- Member since
- From: Wyoming Michigan
Posted by ejhammer
on Saturday, January 07, 2017 1:05 PM
I have seen no flaking, such as you might see with paint. If scratched, of course, it will show. I have bent parts after blackening and seen no marring. I do not clearcoat after application unless I want a flat finish, then I use MM Dullcoat on the blackened part just like the rest of the model. The blackened brass and the blueing on steel are exactly like you see the finish on a blued firearm. Can be handled, cleaned etc, but would show a scuff or scratch if damaged. That said, if a scratch shows up, a bit of blackening agent put on the part with a fine brush, quickly re blackens the part evenly.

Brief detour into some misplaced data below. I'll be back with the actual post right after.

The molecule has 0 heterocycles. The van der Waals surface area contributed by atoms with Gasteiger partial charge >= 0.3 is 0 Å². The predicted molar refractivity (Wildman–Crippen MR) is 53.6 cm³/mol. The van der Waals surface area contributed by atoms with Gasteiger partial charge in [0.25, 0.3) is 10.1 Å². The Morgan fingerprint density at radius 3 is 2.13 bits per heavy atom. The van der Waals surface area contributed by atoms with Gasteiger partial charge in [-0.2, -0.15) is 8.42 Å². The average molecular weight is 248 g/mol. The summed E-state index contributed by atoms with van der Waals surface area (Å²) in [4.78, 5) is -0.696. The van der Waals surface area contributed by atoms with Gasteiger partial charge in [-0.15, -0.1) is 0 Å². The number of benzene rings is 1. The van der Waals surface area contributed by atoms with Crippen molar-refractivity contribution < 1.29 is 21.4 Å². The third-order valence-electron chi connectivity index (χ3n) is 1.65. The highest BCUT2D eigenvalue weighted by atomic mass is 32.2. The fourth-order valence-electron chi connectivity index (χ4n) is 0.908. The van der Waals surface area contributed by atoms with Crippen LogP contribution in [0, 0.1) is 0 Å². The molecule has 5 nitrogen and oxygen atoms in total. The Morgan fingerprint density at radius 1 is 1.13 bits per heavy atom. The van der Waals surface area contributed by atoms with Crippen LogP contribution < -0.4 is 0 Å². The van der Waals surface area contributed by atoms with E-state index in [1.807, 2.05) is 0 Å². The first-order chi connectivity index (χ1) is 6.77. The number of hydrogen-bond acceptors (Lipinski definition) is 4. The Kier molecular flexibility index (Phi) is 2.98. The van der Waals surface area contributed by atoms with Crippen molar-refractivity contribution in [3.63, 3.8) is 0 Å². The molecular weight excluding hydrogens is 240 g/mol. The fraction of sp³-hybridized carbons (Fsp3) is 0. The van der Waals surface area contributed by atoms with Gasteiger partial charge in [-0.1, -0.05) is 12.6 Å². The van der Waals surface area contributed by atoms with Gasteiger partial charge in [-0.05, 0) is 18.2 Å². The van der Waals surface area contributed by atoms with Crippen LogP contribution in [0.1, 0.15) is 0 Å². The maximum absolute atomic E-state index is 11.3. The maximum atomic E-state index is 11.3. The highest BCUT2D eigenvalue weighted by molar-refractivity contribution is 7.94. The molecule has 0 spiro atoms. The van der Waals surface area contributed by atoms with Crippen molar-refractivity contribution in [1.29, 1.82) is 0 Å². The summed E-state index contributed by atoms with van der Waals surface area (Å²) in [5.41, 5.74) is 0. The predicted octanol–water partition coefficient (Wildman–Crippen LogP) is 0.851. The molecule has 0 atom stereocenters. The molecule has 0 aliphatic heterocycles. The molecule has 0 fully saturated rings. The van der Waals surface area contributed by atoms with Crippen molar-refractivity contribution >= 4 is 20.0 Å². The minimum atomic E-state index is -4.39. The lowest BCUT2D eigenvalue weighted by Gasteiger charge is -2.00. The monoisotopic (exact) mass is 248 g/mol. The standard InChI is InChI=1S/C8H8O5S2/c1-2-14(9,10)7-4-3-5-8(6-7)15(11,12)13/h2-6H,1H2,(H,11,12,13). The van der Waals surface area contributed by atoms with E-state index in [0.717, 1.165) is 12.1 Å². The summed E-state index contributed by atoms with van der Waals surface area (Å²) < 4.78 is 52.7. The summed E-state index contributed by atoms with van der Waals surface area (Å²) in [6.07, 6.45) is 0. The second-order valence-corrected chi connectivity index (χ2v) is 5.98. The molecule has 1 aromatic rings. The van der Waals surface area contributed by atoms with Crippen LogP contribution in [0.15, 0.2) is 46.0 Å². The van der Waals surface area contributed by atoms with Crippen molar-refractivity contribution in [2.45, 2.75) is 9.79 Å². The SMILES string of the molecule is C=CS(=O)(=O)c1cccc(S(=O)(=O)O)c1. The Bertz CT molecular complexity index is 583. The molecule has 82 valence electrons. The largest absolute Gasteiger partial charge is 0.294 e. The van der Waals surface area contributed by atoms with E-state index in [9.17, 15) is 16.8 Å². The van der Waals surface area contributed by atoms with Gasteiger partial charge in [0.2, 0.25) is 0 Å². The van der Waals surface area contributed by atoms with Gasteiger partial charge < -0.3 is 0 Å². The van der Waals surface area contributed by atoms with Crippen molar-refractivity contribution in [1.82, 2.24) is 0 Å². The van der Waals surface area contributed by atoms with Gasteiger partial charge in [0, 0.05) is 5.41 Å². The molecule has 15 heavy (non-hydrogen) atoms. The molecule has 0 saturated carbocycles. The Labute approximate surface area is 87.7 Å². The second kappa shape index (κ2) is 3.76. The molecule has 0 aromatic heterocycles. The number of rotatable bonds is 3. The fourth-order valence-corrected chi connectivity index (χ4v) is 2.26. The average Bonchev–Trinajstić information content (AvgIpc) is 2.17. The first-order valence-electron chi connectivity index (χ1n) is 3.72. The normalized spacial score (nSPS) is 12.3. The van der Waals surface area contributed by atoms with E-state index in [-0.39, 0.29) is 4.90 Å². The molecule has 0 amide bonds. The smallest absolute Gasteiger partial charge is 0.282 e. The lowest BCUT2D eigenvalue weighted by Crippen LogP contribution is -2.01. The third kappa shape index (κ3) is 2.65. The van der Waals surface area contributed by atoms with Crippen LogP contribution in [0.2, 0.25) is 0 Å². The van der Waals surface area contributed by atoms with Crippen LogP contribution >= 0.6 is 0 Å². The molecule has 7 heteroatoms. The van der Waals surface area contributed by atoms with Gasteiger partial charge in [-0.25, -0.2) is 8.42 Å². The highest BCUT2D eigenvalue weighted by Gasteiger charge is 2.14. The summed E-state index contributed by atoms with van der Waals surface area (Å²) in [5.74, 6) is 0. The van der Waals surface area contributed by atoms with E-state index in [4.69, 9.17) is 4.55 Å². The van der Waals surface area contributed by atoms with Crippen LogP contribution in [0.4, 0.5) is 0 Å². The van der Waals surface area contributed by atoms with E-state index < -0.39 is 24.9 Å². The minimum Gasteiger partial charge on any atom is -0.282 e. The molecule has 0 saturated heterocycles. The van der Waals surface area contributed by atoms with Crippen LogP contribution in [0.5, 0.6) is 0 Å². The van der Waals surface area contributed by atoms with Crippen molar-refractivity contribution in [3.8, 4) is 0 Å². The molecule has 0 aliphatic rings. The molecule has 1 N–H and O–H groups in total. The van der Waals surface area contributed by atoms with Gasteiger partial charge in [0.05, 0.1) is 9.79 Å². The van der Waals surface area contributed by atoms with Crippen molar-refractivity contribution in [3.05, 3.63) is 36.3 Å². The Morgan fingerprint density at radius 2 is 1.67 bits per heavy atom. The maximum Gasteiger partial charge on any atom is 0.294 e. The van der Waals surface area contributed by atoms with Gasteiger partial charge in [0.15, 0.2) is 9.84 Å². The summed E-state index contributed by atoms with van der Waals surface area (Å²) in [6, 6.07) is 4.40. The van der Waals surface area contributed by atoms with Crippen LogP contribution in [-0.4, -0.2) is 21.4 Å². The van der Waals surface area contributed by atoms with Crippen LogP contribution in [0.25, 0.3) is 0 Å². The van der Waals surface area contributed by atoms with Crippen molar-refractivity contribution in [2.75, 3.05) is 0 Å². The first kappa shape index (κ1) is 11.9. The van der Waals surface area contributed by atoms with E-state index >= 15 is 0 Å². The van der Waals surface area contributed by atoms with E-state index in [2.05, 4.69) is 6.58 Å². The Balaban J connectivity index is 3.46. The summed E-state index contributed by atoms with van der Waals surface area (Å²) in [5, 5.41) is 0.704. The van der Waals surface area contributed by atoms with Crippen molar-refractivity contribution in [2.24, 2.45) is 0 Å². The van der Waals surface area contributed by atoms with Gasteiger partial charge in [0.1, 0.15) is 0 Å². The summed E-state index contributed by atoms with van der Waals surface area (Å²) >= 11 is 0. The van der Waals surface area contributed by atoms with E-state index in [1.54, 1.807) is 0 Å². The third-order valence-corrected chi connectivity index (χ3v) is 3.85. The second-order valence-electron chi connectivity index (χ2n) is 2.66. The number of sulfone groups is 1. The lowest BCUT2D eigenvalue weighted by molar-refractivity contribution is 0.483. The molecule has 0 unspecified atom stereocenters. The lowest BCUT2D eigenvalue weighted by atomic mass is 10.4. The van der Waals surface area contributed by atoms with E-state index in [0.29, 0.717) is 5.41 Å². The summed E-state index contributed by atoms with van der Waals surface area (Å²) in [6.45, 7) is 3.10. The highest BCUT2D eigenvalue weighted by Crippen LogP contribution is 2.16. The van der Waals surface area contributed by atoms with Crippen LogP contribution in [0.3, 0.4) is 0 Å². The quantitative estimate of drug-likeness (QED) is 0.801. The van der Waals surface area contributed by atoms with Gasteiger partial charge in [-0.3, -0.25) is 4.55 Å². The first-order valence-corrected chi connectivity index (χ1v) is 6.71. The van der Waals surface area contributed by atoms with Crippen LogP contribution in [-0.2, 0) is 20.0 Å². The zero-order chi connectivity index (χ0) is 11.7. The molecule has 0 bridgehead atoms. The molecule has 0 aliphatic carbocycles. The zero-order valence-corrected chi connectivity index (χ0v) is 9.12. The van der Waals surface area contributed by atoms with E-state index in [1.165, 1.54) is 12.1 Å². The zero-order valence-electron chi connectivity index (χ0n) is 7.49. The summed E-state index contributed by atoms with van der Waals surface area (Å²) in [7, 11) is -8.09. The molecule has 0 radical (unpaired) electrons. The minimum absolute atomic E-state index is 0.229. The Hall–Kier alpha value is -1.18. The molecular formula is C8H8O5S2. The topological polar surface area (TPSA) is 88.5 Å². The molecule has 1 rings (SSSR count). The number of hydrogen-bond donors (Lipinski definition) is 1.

I discovered the solder part by accident. The guedgeons were made with flat brass stock, the fret part of some PE, bent to a kind of U shape to fit the rudder with the reciever made of brass tubing and soldered to the narrow edge of the part. The Pintles were made the same way with a pin of brass rod soldered into the tube. The gudgeons slid down on the pintle and turn nicely so the rudder actually functions. After the parts were made and test fitted, I put them in a cap from a milk bottle and added just enough solution to cover the brass, allowed it to soak a few minits, removed them with tweezers and rinsed them with water to remove excess solution and allowed them to dry. To my amazement, the solder blackened to the same color as the brass. I was using the solder called "TIX", purchased from Micromark. The result you see in the previous post.
Completed - USS ESSEX 1/700 Hasegawa Dec 1942, USS Yorktown 1/700 Trumpeter 1943. In The Yards - USS ESSEX 1/700 Hasegawa 1945, USS ESSEX 1/700 Dragon 1944, USS ESSEX 1/700 Trumpeter 1945, USS ESSEX 1/540 Revell (vintage) 1962, USS ESSEX 1/350 Trumpeter 1942, USS ESSEX LHD-2 as commissioned, converted from USS Wasp kit Gallery Models. Plus 35 other plastic and wood ship kits.